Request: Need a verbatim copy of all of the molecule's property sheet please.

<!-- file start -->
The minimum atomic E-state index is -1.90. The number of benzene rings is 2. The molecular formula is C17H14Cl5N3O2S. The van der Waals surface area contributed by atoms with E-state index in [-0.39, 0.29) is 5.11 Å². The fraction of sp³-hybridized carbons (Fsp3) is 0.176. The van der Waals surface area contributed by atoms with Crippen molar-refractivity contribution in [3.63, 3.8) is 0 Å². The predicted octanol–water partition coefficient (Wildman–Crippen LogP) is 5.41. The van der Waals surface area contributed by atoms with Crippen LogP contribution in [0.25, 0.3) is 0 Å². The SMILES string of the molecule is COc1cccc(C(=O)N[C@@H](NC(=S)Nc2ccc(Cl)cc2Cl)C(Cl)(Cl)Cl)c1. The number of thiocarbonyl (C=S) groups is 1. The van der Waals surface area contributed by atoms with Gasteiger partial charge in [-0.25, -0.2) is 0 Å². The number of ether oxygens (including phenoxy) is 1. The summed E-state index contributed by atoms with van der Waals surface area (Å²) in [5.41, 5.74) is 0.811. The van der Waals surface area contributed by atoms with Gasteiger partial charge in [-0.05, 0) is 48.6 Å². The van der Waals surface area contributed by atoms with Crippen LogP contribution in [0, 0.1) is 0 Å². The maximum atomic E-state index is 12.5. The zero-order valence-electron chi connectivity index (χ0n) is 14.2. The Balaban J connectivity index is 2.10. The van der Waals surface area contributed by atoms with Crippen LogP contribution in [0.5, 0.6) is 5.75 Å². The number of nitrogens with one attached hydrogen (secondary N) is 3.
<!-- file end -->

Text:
The minimum atomic E-state index is -1.90. The number of benzene rings is 2. The molecular formula is C17H14Cl5N3O2S. The van der Waals surface area contributed by atoms with E-state index in [-0.39, 0.29) is 5.11 Å². The fraction of sp³-hybridized carbons (Fsp3) is 0.176. The van der Waals surface area contributed by atoms with Crippen molar-refractivity contribution in [3.63, 3.8) is 0 Å². The predicted octanol–water partition coefficient (Wildman–Crippen LogP) is 5.41. The van der Waals surface area contributed by atoms with Crippen LogP contribution in [0.25, 0.3) is 0 Å². The SMILES string of the molecule is COc1cccc(C(=O)N[C@@H](NC(=S)Nc2ccc(Cl)cc2Cl)C(Cl)(Cl)Cl)c1. The number of thiocarbonyl (C=S) groups is 1. The van der Waals surface area contributed by atoms with Gasteiger partial charge in [-0.25, -0.2) is 0 Å². The number of ether oxygens (including phenoxy) is 1. The summed E-state index contributed by atoms with van der Waals surface area (Å²) in [5.41, 5.74) is 0.811. The van der Waals surface area contributed by atoms with Gasteiger partial charge in [-0.05, 0) is 48.6 Å². The van der Waals surface area contributed by atoms with Crippen LogP contribution in [0, 0.1) is 0 Å². The maximum atomic E-state index is 12.5. The zero-order valence-electron chi connectivity index (χ0n) is 14.2. The Balaban J connectivity index is 2.10. The van der Waals surface area contributed by atoms with Crippen LogP contribution in [0.5, 0.6) is 5.75 Å². The number of nitrogens with one attached hydrogen (secondary N) is 3.